The ground shook and Aaron watched closely as the creature thundered toward him, rearing up, balanced on its six back legs and its tail. Thousands of tiny, milky-white cilia lined the monster’s underbody, keeping it moving fast. Its long arms extended, unfolding into meter-length, serrated blades.

“Are you kidding me?” Aaron dropped back, unnerved. He flung his handful of dirt toward what he hoped was the creature’s face. “What am I supposed to do here?”

He skittered back again, trying to keep away from the creature’s sword arms. The thing followed him fast, moving out from the wall and boxing him in. Was this thing smarter than him? How could such a brutal thing be out-thinking him?

And then it came to him. The creature was out-thinking him, somehow predicting each move he was going to make.

“I have to be unpredictable.”

He watched as the monster approached again, but didn’t wait until it got close. He ran at the thing, screaming his throat hoarse. At the final moment, Aaron feinted as if he were going to jump, pushing that thought to the forefront of his mind. But instead he dropped into a quarterback’s slide, feet first, aiming for the creature’s right side legs.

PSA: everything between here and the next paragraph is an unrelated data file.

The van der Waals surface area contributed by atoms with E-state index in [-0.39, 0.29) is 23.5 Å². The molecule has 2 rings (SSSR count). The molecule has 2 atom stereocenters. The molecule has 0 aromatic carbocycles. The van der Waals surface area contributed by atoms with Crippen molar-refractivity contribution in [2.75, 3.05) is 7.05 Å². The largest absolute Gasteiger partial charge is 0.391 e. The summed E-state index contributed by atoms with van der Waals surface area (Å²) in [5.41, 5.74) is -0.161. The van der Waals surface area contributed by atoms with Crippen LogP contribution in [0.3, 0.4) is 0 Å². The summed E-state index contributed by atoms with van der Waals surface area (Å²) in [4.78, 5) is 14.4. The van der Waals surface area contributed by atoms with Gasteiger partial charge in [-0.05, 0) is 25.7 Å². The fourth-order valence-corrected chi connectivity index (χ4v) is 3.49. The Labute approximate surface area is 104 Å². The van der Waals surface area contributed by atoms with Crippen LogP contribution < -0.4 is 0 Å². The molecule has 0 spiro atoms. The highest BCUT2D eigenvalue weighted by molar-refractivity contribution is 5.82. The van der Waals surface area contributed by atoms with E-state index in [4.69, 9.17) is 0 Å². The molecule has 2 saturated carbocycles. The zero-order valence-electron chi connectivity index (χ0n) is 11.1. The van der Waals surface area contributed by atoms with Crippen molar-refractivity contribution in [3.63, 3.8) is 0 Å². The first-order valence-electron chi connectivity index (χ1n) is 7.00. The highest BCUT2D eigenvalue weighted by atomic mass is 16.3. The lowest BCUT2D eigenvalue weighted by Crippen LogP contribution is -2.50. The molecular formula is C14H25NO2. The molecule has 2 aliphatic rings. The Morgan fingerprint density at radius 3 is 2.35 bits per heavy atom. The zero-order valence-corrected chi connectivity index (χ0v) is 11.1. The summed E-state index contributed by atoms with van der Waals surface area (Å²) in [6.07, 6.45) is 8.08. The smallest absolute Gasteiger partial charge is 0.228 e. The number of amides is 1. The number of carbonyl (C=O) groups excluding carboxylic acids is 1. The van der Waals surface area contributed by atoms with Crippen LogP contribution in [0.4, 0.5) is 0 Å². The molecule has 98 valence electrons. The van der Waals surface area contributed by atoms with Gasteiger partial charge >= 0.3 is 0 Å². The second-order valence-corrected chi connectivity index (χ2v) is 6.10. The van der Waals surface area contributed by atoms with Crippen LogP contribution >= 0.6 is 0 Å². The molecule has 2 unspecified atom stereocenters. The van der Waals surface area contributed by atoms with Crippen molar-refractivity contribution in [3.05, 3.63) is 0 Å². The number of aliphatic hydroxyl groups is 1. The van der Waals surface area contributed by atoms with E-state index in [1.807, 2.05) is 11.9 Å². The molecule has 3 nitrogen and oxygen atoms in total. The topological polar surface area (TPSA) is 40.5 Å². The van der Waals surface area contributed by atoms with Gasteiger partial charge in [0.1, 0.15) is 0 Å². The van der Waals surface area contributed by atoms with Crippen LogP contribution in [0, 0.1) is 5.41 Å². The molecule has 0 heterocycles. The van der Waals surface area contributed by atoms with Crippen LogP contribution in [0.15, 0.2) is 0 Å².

He felt a satisfying crunch, but didn’t wait to see the damage he’d inflicted. He reached up with both hands, grabbing the base of two razor-sharp appendages the moment before they sliced into his head. The monster lifted those limbs, carrying Aaron off his feet. Aaron frantically kicked at the monster’s middle. He ignored the throbbing pain along his left side and twisted. He planted a foot on one of the thing’s arms and shoved off.

He landed in a graceless roll, jarring his neck painfully.

The creature followed. Aaron felt and heard it land heavily on all of its arms or legs and knew what was coming. Instead of rolling backward though, he spun, took a moment to get his bearings and leapt at the creature.

Its tail attack swung under him, just missing his ankles.